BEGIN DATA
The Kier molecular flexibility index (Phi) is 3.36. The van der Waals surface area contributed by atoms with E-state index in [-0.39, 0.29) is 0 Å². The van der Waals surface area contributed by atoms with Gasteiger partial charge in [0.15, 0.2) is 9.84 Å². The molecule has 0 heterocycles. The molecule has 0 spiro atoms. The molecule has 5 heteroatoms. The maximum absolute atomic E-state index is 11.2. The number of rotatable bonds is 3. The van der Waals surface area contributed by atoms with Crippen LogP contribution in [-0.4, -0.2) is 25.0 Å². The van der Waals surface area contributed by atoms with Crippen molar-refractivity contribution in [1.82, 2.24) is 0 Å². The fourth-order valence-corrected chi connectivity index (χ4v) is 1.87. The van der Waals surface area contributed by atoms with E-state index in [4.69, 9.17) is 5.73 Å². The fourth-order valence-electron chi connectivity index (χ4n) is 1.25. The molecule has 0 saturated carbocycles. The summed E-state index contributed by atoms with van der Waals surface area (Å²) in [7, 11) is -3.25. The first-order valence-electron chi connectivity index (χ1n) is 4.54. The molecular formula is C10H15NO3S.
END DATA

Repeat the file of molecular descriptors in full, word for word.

The Kier molecular flexibility index (Phi) is 3.36. The van der Waals surface area contributed by atoms with E-state index in [-0.39, 0.29) is 0 Å². The van der Waals surface area contributed by atoms with Gasteiger partial charge in [0.15, 0.2) is 9.84 Å². The molecule has 0 heterocycles. The molecule has 0 spiro atoms. The molecule has 5 heteroatoms. The maximum absolute atomic E-state index is 11.2. The number of rotatable bonds is 3. The van der Waals surface area contributed by atoms with Crippen LogP contribution in [-0.4, -0.2) is 25.0 Å². The van der Waals surface area contributed by atoms with Crippen molar-refractivity contribution in [1.82, 2.24) is 0 Å². The fourth-order valence-corrected chi connectivity index (χ4v) is 1.87. The van der Waals surface area contributed by atoms with E-state index in [4.69, 9.17) is 5.73 Å². The fourth-order valence-electron chi connectivity index (χ4n) is 1.25. The molecule has 0 saturated carbocycles. The summed E-state index contributed by atoms with van der Waals surface area (Å²) in [7, 11) is -3.25. The first-order valence-electron chi connectivity index (χ1n) is 4.54. The molecular formula is C10H15NO3S.